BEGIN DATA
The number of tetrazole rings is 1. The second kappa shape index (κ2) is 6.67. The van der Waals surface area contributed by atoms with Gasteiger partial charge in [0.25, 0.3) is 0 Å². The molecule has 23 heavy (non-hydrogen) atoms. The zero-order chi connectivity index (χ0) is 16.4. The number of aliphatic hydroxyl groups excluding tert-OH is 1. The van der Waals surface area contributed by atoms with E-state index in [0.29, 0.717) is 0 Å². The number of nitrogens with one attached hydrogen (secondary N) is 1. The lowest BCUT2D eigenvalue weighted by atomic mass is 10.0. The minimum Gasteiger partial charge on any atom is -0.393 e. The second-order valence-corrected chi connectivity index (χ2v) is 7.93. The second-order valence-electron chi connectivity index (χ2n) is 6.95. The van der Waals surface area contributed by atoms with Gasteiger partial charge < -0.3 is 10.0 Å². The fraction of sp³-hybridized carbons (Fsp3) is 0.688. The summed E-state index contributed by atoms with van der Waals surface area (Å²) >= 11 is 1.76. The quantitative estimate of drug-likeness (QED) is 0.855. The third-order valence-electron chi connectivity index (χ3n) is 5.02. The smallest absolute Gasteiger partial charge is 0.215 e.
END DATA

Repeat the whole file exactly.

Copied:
The number of tetrazole rings is 1. The second kappa shape index (κ2) is 6.67. The van der Waals surface area contributed by atoms with Gasteiger partial charge in [0.25, 0.3) is 0 Å². The molecule has 23 heavy (non-hydrogen) atoms. The zero-order chi connectivity index (χ0) is 16.4. The number of aliphatic hydroxyl groups excluding tert-OH is 1. The van der Waals surface area contributed by atoms with E-state index in [0.29, 0.717) is 0 Å². The number of nitrogens with one attached hydrogen (secondary N) is 1. The lowest BCUT2D eigenvalue weighted by atomic mass is 10.0. The minimum Gasteiger partial charge on any atom is -0.393 e. The second-order valence-corrected chi connectivity index (χ2v) is 7.93. The second-order valence-electron chi connectivity index (χ2n) is 6.95. The van der Waals surface area contributed by atoms with Gasteiger partial charge < -0.3 is 10.0 Å². The fraction of sp³-hybridized carbons (Fsp3) is 0.688. The summed E-state index contributed by atoms with van der Waals surface area (Å²) >= 11 is 1.76. The quantitative estimate of drug-likeness (QED) is 0.855. The third-order valence-electron chi connectivity index (χ3n) is 5.02. The smallest absolute Gasteiger partial charge is 0.215 e.